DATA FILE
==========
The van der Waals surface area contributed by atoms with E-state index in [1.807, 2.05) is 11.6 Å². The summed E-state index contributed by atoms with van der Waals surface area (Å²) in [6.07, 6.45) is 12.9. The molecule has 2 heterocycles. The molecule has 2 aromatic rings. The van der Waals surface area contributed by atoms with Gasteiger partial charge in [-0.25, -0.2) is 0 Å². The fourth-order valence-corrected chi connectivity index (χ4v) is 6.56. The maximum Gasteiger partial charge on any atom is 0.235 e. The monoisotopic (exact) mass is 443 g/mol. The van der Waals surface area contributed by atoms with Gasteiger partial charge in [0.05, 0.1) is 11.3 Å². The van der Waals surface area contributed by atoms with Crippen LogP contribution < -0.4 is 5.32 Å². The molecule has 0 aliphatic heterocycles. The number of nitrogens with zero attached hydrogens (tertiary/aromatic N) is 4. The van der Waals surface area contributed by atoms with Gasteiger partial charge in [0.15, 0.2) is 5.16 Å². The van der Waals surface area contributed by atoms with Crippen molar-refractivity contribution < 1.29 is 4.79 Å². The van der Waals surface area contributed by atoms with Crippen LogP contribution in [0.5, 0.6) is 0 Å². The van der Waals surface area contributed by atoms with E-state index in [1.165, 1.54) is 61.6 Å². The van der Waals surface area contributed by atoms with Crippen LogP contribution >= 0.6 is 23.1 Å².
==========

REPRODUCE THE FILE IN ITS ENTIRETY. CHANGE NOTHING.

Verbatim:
The van der Waals surface area contributed by atoms with E-state index in [1.807, 2.05) is 11.6 Å². The summed E-state index contributed by atoms with van der Waals surface area (Å²) in [6.07, 6.45) is 12.9. The molecule has 2 heterocycles. The molecule has 2 aromatic rings. The van der Waals surface area contributed by atoms with Gasteiger partial charge in [-0.25, -0.2) is 0 Å². The fourth-order valence-corrected chi connectivity index (χ4v) is 6.56. The maximum Gasteiger partial charge on any atom is 0.235 e. The monoisotopic (exact) mass is 443 g/mol. The van der Waals surface area contributed by atoms with Gasteiger partial charge in [0.05, 0.1) is 11.3 Å². The van der Waals surface area contributed by atoms with Crippen LogP contribution < -0.4 is 5.32 Å². The molecule has 0 aliphatic heterocycles. The number of nitrogens with zero attached hydrogens (tertiary/aromatic N) is 4. The van der Waals surface area contributed by atoms with Gasteiger partial charge in [0.15, 0.2) is 5.16 Å². The van der Waals surface area contributed by atoms with Crippen molar-refractivity contribution < 1.29 is 4.79 Å². The van der Waals surface area contributed by atoms with Crippen LogP contribution in [0.5, 0.6) is 0 Å². The van der Waals surface area contributed by atoms with E-state index in [1.165, 1.54) is 61.6 Å². The van der Waals surface area contributed by atoms with Crippen LogP contribution >= 0.6 is 23.1 Å².